For a company whose products no one has actually seen or knows much about, TabCo has garnered massive buzz on the Net and a tweet-load of social media speculation. Meanwhile the firm has kept its technology wrapped in cranked-down vault that makes Steve Jobs seem loose-lipped.
We know that it has roots in the new touchscreen tablet paradigm. It's not a new Apple thing, nor simply an app for an iPad or other tablet. We know there's no 3-D or stylus, and hints the firm has released suggest it's a real product, with an SD card slot, 3G and Wi-Fi connectivity, a "predictive UI" and a "unique" design. Some have speculated that the hardware may have a circular display.
And now, Fast Company has confirmed with a TabCo spokesperson that the "main defining feature" of the tablet is the "predictive UI" that's been mentioned. Further, the operating system and a "gesture-based user interface" are designed to "provide a new way to interact with your device," the spokesperson says. No clues as to how that interactivity is expressed, but TabCo did say that "capabilities such as search and maps are directly integrated into the UI," and that implies that the user experience may be a more flowing interactive one than the staccato app-to-app experience on an iPad or vanilla Android tablet.
A further hint is that it "draws information from the semantic web and anticipates users' information needs, whether that means searching the web, buying a product, getting directions or otherwise." So: Language, possbily natural language analysis, is key to the tech, meaning it may monitor what you're up to and searching for, and go off and pre-fetch or pre-search information for you ... perhaps, we're guessing, delivering it to you as on-screen hints as you do other things (a kind of Google Instant for activities?).
Lastly, TabCo noted its UI "allows users and corresponding information to move quickly and seamlessly between applications and windows." The tablet will also have Bluetooth and USB—the 3G is optional—and it'll have "multiple language support" (an international launch, then) and a "pre-loaded suite of applications for document, photo and video viewing and editing"—hinting that it's also a productivity device. TabCo again stressed the innovations are in the UI and that interactivity on the touchscreen will be "almost entirely gesture-based" so that navigating between "windows and applications" is "very natural." Underlining its touchscreen-centric design, there are "no physical buttons on the front of the tablet."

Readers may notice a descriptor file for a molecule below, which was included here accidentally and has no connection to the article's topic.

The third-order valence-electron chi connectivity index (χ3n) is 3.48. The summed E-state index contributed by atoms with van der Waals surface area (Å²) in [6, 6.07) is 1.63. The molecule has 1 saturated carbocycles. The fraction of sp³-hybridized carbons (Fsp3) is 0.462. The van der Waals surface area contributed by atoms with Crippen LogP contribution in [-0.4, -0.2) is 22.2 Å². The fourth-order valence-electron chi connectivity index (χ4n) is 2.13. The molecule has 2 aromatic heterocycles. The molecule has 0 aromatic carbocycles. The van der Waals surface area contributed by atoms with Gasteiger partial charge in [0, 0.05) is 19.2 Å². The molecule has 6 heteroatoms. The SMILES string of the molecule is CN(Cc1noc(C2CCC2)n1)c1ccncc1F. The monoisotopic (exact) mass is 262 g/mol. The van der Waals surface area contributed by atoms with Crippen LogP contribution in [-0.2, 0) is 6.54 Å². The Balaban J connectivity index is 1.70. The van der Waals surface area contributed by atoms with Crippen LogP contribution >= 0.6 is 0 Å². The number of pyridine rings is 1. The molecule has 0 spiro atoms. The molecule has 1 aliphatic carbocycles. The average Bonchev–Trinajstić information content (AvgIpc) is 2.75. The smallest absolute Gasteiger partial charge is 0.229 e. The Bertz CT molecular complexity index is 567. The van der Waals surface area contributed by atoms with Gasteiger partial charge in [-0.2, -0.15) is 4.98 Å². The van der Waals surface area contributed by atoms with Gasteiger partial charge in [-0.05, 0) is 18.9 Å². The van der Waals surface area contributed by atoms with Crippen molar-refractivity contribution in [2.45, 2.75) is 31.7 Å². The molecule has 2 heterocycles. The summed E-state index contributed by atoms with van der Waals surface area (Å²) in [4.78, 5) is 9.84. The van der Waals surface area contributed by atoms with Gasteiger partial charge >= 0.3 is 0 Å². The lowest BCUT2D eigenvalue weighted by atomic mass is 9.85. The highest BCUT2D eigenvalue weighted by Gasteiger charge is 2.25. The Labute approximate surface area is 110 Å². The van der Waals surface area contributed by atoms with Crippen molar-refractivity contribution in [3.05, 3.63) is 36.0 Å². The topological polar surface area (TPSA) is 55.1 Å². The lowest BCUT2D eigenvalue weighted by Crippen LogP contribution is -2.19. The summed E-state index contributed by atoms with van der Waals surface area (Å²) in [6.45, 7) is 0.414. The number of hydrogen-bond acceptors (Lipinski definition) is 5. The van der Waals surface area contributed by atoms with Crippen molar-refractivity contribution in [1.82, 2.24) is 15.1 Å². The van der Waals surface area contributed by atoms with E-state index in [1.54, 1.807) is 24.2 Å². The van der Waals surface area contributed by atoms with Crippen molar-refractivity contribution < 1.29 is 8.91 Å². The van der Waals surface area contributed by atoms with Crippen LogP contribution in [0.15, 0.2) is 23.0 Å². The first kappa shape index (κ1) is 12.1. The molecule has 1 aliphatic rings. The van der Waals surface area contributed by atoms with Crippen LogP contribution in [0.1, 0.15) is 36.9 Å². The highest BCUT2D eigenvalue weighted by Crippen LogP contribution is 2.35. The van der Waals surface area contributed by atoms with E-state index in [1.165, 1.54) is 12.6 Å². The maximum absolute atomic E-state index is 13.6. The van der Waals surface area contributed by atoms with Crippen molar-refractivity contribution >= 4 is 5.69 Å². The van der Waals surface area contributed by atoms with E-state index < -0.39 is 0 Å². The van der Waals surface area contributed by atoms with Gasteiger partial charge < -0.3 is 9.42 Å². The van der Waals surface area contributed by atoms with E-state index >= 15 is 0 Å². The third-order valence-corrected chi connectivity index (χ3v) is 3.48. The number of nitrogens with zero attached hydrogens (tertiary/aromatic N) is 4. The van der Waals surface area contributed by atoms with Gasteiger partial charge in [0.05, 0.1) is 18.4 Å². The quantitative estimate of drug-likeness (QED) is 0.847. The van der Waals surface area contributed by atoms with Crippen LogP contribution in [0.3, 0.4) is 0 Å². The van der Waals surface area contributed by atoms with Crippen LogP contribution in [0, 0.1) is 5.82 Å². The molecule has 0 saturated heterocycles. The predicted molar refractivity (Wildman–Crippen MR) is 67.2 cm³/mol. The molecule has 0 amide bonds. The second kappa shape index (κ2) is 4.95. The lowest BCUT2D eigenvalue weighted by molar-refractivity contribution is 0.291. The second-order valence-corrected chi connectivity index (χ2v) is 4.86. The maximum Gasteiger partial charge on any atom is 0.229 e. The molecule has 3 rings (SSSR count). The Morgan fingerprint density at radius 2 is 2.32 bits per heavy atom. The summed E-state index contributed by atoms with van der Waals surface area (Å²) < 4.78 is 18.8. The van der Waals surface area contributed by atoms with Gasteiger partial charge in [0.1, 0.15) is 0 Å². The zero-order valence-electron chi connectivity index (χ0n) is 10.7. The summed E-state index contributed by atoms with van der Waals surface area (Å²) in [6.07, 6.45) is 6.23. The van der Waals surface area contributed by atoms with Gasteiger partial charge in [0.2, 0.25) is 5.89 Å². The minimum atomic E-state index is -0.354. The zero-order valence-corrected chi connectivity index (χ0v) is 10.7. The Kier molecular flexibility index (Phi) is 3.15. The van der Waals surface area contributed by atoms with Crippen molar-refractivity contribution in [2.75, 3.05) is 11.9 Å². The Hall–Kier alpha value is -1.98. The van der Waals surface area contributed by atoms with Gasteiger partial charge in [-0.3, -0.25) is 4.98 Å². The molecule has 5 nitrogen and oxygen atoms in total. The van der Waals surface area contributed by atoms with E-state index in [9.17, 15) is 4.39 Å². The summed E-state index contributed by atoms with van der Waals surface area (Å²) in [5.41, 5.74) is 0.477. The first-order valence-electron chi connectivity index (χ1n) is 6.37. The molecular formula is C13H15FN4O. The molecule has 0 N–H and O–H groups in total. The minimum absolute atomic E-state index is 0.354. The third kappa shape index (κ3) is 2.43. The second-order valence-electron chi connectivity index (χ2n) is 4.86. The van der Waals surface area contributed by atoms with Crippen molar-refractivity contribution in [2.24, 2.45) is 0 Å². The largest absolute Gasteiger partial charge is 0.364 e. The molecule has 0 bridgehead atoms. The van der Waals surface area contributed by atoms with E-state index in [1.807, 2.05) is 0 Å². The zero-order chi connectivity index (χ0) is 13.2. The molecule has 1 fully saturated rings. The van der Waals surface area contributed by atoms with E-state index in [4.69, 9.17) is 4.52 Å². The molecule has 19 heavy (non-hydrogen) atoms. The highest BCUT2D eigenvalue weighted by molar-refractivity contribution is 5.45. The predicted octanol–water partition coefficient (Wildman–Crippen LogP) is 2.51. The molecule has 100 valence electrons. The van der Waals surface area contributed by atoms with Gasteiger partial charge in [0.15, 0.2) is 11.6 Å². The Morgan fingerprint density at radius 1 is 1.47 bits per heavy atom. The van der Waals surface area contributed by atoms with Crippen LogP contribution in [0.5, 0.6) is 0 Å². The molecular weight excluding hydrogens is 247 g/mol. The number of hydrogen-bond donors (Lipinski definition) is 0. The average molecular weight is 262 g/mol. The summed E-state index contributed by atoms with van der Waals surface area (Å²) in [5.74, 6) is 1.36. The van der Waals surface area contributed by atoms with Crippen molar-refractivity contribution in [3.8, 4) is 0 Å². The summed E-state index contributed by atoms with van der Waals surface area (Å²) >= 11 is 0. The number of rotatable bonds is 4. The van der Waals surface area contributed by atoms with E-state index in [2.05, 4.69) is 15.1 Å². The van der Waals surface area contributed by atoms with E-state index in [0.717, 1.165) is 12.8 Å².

The stress on gesture input and the hints about semantic language could be taken as pointers the tablet has excellent speech recognition skills. And the mention of "windows" could be leaped on by some that this device is actually a Windows product—something that's been suggested before, and which tallies with Microsoft's promise of a gesture-centric natural user interface. Hot on the heels of this suggestion is another that TabCo is actually a front that's part of the viral marketing, and the real company is an established name. Nokia is one suggestion for a manufacturer, because some of the early followers of TabCo's Twitter account were key Nokia names, and that Nokia's Palo Alto research center is near the site of the tech "aha moment" that inspired TabCo's tech. TabCo's emails to us definitely came from a Pacific Time zone.
We'll know more on Monday, when whatever TabCo's product is will be revealed, and whoever is really behind it will emerge from the shadows. The extra data we've gathered from TabCo suggest it's definitely an intriguing product—and that will definitely count for much in the increasingly crowded tablet marketplace, where numerous Android tablets jostle and the iPad rules.
Update: At its webcast press launch, TabCo has revealed that it is indeed a parody company. It's actually a smart PR campaign managed by Fusion Garage, the makers of the flopped JooJoo tablet. It's partly because of this history that fG decided to shroud the campaign in mystery so they could "communicate something new was coming" according to CEO Chandra Rathakrishnan.
The new device is the Grid 10, a ten-inch tablet PC that's running a new "Grid" OS, with some very neat front-end tweaks compared to other tablets. It's been born because "since the iPhone in 2007 there has been no innovation," and instead the tablet market is full of the iPad, and undifferentiated tablets running Google OS. Grid relies on a front-end that is an infinite grid of smart-organizing app folders, different to Apple's or Google's, and has a number of clever user experiences that're based on "motion picture class" animations of the device's activity. It'll price the same as the entry iPads, and will be available in September—with Amazon as one of the retail partners.
fG also showed the Grid 4, a smartphone carrying the same OS. It's coming at a very carefully-positioned $399 price in a 16GB version, unlocked unlike many equivalent devices, due in the fourth quarter.
Will either device make it to a decent market share?